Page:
I was talking to someone the other day and he brought up how well we treat some of our food, compared to some of our staff. (Thanks Robert) I thought about it and tried to figure out if that was true. Let’s not limit ourselves to just Alberta, though, let’s talk about world-wide standards and see how we compare. Let’s see how we treat our staff in comparison to how pig farmers in Africa should be treating their pigs. (Harsh, but let’s give it a shot.)
The Food and Agriculture Association of the United Nations has some documentation on livestock housing. In particular, Pig Housing. I’ve never learned so much about pigs in my life. The documentation talks about the number of farrowing pens, gestating pens and the number of “finishing accommodations”.
Let’s talk about farrowing, the act of giving birth to a litter of pigs. Just prior to farrowing the sow is placed in a farrowing crate. This crate is deliberately small so that the sow has a smaller chance of overlaying or trampling the piglets. The sow is only kept in here a few days prior to birth and up to a week afterward. Let’s call it ten days total. The United Nations guidelines are to provide a farrowing crate of 2.0 square metres. I was looking at some new workstations that the organization was trying to put in place and the workstations were 1.8 square metres in size. Yes, a farrowing crate has more space than what we were going to be giving to someone and they were going to be spending weeks, months or even years in that space. Score one for the pig.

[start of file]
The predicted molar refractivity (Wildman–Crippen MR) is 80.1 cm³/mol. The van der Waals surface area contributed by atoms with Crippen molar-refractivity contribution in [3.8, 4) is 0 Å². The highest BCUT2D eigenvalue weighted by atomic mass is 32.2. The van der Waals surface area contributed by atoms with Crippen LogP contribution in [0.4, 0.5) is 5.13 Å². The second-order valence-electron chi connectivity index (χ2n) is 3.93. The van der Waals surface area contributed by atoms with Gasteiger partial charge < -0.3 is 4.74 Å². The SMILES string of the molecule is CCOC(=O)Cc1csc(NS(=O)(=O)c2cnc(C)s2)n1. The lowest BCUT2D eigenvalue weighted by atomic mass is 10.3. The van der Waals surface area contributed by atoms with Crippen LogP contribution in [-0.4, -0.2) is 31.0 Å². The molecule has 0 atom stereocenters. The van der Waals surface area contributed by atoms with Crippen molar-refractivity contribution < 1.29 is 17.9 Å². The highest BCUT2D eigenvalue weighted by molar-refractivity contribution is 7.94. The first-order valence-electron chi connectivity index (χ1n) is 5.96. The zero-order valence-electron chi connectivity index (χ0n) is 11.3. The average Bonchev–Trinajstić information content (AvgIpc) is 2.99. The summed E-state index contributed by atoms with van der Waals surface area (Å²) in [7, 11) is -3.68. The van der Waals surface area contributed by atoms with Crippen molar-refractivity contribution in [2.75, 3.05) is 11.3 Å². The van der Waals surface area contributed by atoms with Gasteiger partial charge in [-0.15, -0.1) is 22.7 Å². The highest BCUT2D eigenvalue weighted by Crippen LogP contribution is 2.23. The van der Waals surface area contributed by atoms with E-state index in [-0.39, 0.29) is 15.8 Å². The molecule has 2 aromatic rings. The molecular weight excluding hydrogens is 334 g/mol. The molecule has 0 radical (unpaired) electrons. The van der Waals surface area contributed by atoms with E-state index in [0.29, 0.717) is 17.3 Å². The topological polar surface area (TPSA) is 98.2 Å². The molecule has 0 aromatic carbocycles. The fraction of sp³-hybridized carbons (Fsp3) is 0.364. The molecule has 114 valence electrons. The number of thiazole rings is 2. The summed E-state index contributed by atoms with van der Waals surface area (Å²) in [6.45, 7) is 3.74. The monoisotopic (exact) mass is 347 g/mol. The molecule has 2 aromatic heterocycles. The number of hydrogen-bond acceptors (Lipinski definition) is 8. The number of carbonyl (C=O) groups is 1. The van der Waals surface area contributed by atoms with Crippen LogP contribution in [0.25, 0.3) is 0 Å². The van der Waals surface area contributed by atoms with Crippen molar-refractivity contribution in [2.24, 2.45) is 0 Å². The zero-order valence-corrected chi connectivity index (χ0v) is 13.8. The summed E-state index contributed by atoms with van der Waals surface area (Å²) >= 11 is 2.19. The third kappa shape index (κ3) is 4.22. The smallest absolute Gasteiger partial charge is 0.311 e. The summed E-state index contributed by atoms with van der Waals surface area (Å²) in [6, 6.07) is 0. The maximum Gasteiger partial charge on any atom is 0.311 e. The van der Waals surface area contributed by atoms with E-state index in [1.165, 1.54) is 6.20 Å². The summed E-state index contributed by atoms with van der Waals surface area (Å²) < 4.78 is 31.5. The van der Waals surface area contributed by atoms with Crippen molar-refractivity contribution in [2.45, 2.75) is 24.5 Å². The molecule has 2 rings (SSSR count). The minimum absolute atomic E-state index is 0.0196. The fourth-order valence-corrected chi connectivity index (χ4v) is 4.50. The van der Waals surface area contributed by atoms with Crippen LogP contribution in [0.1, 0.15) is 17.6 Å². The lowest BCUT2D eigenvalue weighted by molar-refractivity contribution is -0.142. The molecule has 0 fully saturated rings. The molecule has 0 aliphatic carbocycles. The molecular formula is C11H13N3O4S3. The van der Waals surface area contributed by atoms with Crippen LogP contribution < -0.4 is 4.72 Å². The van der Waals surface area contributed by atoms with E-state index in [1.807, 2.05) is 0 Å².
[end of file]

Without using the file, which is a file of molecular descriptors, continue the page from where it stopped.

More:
Boars are the superstars of the pig world apparently. They get spoiled with a massive 7 square metres (without a yard) or a 4.5 square metre pen with an 8 square metre yard. Pure luxury. They have the equivalent of four of the smaller accommodations that we want to put people into. I guess the boar would be the senior manager of the pig world. Score another one for the pig.
The finishing pen is where the pig spends his last days, approximately 105 days if the United Nations is to be believed. The purpose here is to fatten up the pig for slaughter. They minimize the space required here to a paltry 0.6 square metres per pig. (I am selecting the highest density for pigs. At the lower density, they get 0.9 square metres.) Score one for the humans.
So, do we treat our pigs better than we treat our people? Well, for those pigs that we want to keep around, yes we do. For those that we are going to send for slaughter in a few months, then we don’t.
Are we trying to keep our staff around for longer than 105 days? I would think so. I would think that keeping staff would be cheaper than acquiring new staff. At least, that is what every article I’ve read, the economics courses I went on and even the HR material that I’ve browsed through, said about costs. Keep as opposed to re-hire.
So, if we trying to keep our staff, to provide for them an environment in which they can be productive, an environment where we are getting value for dollar spent, why do we treat them worse than pigs?